Here's a curious thing. A few days ago I arrived in Wrocław (pronounced vrots-wahf), an attractive city in southwest Poland. I'd been here once before in 2006, when it was covered by winter snow but blessed with sunshine.
This time was different. It was cold and drizzly for most of the two days I spent there, and I learned that it's not at all easy to handle an umbrella, a clipboard and a camera all at once. One of them inevitably ends up on the quaint cobblestone street. The city, however, was as beautiful as I remembered it, even through the rain.
I'd booked a private room in a backpackers' hostel, one of a small chain I'd used before. I sometimes choose these places deliberately, especially at the end of a research trip when I desperately need to speak English at length to someone, anyone. You can always count on finding people willing to chat at a hostel.
There was a problem though, on the second night: the people in the room next to me were shouting, slamming doors and generally giving the impression of suffering from hyperactivity disorders. There was a reason for that, I discovered, when I ventured out to suggest a lowering of the volume: the next-door dorm was full of Polish schoolkids.
What the? After issuing two increasingly cranky requests to tone it down, I headed down to reception to enlist aid. The chaos subsided (eventually... boys will be boys), but I realised I was still feeling irrationally pissed off at the incident.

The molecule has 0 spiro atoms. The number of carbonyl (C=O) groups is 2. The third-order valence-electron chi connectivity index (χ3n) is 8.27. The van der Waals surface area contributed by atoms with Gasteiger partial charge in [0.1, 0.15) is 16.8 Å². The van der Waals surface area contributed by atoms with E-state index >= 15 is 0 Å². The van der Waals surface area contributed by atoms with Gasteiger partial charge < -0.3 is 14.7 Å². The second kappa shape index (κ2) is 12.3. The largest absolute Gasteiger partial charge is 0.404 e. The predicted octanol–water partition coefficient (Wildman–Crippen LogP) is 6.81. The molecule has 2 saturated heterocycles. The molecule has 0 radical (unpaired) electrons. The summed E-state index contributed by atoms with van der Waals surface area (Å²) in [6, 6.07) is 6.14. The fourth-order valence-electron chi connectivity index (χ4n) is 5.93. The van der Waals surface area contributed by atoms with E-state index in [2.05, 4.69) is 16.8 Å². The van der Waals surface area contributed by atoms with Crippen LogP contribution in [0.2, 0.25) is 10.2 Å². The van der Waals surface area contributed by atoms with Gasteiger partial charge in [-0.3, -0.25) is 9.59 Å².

Then, thinking it over, I realised why I was so annoyed. Travelling in a foreign country is stimulating and fascinating, but also tiring. Hostels full of international backpackers aren't exactly peaceful, but they are a refuge from the mentally exhausting world outside - a curious international English-speaking zone where we're all on an equal footing.
A day earlier, I'd had a good conversation in the hostel lounge with a group of Dutch backpackers, talked over tea with a Brazilian, and shared breakfast and English language teaching experiences with a British woman working in a nearby Polish town.
Strangely though, having an onsite party of Polish students on a school excursion had shattered my mental refuge, turning an international backpackers' hostel into just another Polish one-star hotel with its peculiar challenges.
It was disturbing to realise I felt this way. Was I being racist in wanting a break each day from Poland, so to speak? I hoped not. It certainly wasn't a conscious aversion - I love the country and its people, and enjoy getting out there each day to encounter both.
I suspect, on further reflection, that I'd feel the same anywhere. When you're a stranger in a strange land, it's essential to have the occasional breather from the demanding task of engaging with the local language and customs.
Would Polish backpackers visiting Australia feel the same, I wonder, and enjoy the mental break of an international hostel after a day of grappling with Sydney or Melbourne? You know, I think they would.